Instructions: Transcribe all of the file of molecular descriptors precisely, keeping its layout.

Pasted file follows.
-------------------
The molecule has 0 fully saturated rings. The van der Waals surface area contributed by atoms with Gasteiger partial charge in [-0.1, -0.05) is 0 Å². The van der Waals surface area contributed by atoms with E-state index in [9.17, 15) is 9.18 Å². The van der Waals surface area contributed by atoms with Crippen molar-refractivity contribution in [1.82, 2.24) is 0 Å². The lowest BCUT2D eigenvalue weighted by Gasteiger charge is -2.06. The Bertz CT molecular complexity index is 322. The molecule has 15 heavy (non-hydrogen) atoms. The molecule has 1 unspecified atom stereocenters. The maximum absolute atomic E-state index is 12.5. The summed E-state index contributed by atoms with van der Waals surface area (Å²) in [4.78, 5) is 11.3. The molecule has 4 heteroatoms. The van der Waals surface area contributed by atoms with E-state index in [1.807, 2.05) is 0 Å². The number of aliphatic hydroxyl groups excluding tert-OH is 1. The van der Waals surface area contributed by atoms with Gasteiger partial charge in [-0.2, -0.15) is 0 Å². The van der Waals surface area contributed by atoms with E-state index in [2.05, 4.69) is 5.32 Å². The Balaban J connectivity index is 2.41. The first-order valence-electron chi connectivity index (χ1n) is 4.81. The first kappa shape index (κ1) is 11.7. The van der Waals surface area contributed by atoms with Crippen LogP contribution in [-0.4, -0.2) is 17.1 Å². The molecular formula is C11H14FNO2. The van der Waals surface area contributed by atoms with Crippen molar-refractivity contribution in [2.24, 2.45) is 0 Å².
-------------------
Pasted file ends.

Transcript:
The molecule has 0 fully saturated rings. The van der Waals surface area contributed by atoms with Gasteiger partial charge in [-0.1, -0.05) is 0 Å². The van der Waals surface area contributed by atoms with E-state index in [9.17, 15) is 9.18 Å². The van der Waals surface area contributed by atoms with Crippen molar-refractivity contribution in [1.82, 2.24) is 0 Å². The lowest BCUT2D eigenvalue weighted by Gasteiger charge is -2.06. The Bertz CT molecular complexity index is 322. The molecule has 15 heavy (non-hydrogen) atoms. The molecule has 1 unspecified atom stereocenters. The maximum absolute atomic E-state index is 12.5. The summed E-state index contributed by atoms with van der Waals surface area (Å²) in [4.78, 5) is 11.3. The molecule has 4 heteroatoms. The van der Waals surface area contributed by atoms with E-state index in [1.807, 2.05) is 0 Å². The number of aliphatic hydroxyl groups excluding tert-OH is 1. The van der Waals surface area contributed by atoms with Gasteiger partial charge in [-0.2, -0.15) is 0 Å². The van der Waals surface area contributed by atoms with E-state index in [2.05, 4.69) is 5.32 Å². The Balaban J connectivity index is 2.41. The first-order valence-electron chi connectivity index (χ1n) is 4.81. The first kappa shape index (κ1) is 11.7. The van der Waals surface area contributed by atoms with Crippen LogP contribution in [-0.4, -0.2) is 17.1 Å². The molecular formula is C11H14FNO2. The van der Waals surface area contributed by atoms with Crippen molar-refractivity contribution in [2.24, 2.45) is 0 Å².